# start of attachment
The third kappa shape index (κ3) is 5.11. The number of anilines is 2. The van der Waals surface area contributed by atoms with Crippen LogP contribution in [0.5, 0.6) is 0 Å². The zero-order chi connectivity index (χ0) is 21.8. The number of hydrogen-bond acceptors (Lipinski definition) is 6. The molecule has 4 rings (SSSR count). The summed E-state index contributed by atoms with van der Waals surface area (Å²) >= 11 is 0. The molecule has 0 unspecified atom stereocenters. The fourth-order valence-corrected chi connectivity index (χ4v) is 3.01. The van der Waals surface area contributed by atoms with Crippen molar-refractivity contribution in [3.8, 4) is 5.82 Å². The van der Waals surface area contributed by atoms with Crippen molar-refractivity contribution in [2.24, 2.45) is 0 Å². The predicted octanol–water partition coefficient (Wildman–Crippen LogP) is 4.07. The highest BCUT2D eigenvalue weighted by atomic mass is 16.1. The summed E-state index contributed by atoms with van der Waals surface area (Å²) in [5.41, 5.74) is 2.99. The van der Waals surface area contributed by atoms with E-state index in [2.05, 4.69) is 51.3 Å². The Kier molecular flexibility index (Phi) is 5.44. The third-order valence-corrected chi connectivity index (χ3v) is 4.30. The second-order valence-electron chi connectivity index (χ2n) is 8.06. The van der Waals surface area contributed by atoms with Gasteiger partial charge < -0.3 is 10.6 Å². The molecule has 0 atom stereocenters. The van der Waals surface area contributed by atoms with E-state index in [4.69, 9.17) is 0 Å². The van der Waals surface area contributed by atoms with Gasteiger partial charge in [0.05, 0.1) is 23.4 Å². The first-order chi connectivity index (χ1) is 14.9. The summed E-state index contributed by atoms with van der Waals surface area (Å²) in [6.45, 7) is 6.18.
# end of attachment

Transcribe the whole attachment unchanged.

The third kappa shape index (κ3) is 5.11. The number of anilines is 2. The van der Waals surface area contributed by atoms with Crippen LogP contribution in [0.5, 0.6) is 0 Å². The zero-order chi connectivity index (χ0) is 21.8. The number of hydrogen-bond acceptors (Lipinski definition) is 6. The molecule has 4 rings (SSSR count). The summed E-state index contributed by atoms with van der Waals surface area (Å²) >= 11 is 0. The molecule has 0 unspecified atom stereocenters. The fourth-order valence-corrected chi connectivity index (χ4v) is 3.01. The van der Waals surface area contributed by atoms with Crippen molar-refractivity contribution in [3.8, 4) is 5.82 Å². The van der Waals surface area contributed by atoms with Crippen molar-refractivity contribution in [2.24, 2.45) is 0 Å². The predicted octanol–water partition coefficient (Wildman–Crippen LogP) is 4.07. The highest BCUT2D eigenvalue weighted by atomic mass is 16.1. The summed E-state index contributed by atoms with van der Waals surface area (Å²) in [5.41, 5.74) is 2.99. The van der Waals surface area contributed by atoms with E-state index in [2.05, 4.69) is 51.3 Å². The Kier molecular flexibility index (Phi) is 5.44. The third-order valence-corrected chi connectivity index (χ3v) is 4.30. The second-order valence-electron chi connectivity index (χ2n) is 8.06. The van der Waals surface area contributed by atoms with Gasteiger partial charge < -0.3 is 10.6 Å². The molecule has 0 atom stereocenters. The van der Waals surface area contributed by atoms with E-state index in [4.69, 9.17) is 0 Å². The van der Waals surface area contributed by atoms with Gasteiger partial charge in [0.05, 0.1) is 23.4 Å². The first-order chi connectivity index (χ1) is 14.9. The summed E-state index contributed by atoms with van der Waals surface area (Å²) in [6.45, 7) is 6.18.